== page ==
(In this post TheMadIsraeli reviews the debut album of Black Cap Miner, the solo project of Byzantine’s Chris Ojeda — and some notable friends.)
Respecting your elders IS important, even in metal. A lot of venerable bands had a creative spark that a lot of modern bands seem to lack. Whether this was due to them leading the first wave of something important or simply being in the right place at the right time, the sounds of legacy musicians warrant frequent revisits. It’s for the better of the music that we do this, otherwise we lose sight of who we are.
No one knows this better than Byzantine’s Chris Ojeda. Numerous conversations with the man about music, bands we love, and whether they made favorable or distasteful evolutions, have given me pretty good insight into how he thinks. Ojeda’s a man of the old school for sure. While he definitely investigates what’s on the scene in the here and now (it seems he pays far more attention than most metal musicians his age), he still has a grasp on his musical roots that verges on zealotry. As a consequence, it really makes sense that Ojeda decided to pay rich tribute to the music that made him who he is as a musician. Black Cap Miner is Ojeda’s battle cry to revisit the days of old, and The Formative Years is his testimony as to why.
Truth be told, I’m just a giddy fan boy losing my shit over the fact one of my musical idols is covering a bunch of thrash classics with his own touch. I really like the songs chosen for this album as well — classic bands, but a little off-center song choices. With songs like Testament’s “The Greenhouse Effect”, Wrathchild America’s “Climbin’ The Walls”, or Vio-lence’s “World Within A World”, it’s quite obvious Ojeda had more of an underground taste in thrash, different from the norm. I mean for fuck’s sakes, he covers Annihilator’s “Alice in Hell”, Exhorder’s “Legions of Death”, Kreator’s “People of the Lie”. These songs would make an amazing thrash mix tape, wholly apart from the quality of Chris Ojeda’s take on them.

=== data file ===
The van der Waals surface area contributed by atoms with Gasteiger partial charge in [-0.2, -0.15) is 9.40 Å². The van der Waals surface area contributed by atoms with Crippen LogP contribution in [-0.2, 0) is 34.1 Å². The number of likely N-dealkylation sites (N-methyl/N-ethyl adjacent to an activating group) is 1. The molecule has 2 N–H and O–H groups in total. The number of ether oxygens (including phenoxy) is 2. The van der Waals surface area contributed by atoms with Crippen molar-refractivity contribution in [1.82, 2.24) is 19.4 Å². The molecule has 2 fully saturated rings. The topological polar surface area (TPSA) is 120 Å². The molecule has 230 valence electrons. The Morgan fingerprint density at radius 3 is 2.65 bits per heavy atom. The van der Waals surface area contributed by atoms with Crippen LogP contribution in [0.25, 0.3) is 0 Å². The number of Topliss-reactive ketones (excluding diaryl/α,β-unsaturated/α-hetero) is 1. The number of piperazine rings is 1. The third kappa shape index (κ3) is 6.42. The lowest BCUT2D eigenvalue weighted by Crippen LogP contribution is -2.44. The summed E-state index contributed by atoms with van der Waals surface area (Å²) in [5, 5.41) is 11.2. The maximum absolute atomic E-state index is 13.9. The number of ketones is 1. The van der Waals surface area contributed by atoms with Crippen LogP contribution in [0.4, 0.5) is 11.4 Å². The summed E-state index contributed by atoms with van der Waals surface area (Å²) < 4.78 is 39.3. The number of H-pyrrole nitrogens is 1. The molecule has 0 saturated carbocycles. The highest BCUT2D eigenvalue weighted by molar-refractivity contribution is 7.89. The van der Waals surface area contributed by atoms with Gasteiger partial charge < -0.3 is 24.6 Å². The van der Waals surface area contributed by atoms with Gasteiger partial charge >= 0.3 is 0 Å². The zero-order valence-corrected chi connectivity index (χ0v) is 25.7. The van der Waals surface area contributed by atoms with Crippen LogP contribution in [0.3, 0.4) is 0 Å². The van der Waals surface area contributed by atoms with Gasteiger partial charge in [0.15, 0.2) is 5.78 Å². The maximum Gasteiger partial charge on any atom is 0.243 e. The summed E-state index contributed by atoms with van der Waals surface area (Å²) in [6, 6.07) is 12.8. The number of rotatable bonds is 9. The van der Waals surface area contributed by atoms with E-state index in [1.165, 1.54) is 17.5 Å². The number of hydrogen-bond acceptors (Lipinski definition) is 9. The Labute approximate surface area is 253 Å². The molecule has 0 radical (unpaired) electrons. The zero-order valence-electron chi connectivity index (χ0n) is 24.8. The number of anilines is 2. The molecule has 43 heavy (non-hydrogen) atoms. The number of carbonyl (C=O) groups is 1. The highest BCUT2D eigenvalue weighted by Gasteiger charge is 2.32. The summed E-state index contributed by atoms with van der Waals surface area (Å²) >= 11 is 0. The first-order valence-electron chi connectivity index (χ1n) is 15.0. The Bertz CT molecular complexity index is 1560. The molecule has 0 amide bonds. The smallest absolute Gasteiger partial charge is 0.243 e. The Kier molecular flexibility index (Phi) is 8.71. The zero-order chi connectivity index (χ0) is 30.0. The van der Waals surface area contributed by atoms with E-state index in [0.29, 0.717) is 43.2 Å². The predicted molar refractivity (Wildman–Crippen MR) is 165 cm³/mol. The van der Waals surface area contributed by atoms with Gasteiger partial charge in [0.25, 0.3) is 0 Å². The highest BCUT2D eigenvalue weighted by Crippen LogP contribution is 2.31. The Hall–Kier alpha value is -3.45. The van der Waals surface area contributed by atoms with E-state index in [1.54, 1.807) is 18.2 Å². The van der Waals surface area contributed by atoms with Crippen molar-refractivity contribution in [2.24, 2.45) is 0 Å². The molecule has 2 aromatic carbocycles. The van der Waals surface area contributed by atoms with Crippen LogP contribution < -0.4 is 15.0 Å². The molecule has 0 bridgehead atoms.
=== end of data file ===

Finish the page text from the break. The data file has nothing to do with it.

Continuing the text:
This album is pretty much 100% Ojeda with the exception of some key guest appearances (such as James Malone of Arsis on the Kreator cover, Chris Poland on Megadeth’s “The Conjuring”, and Kyle Thomas himself on the Exhorder cover), and as a result I’m pretty sure the drum tracks were created with a drum machine. However, it’s Ojeda’s guitar performance as well as how he wraps his unique vocal style around these songs that make the album what it is. The precision and perfection on the guitar front really speaks to the fact that this music was created by someone who did this as a passion-fueled labor of love, and Ojeda brings out all of his vocal tricks from Byzantine in full force, giving all of these songs a fresh vibe.
Despite the fact that he remains pretty puritan about how he does these covers instrumentally (same tunings, no personal instrumental flourishes except maybe for the guest solos), it’s his vocals that really make the album fun to listen to. You may have jammed these songs hundreds of times, but it’s hard to argue with Ojeda’s combination of projectile snake venom and crooning Southern swagger over everything.
I fucking love this album, and I say that as someone who is usually pretty turned off by cover or tribute albums. It’s done so well, and done with such heart and attention to detail. Ojeda knows how to pay his respects, and for that he’s got my never-ending respect. Not like he didn’t anyway.
The Formative Years is available for download on Bandcamp and can be heard below.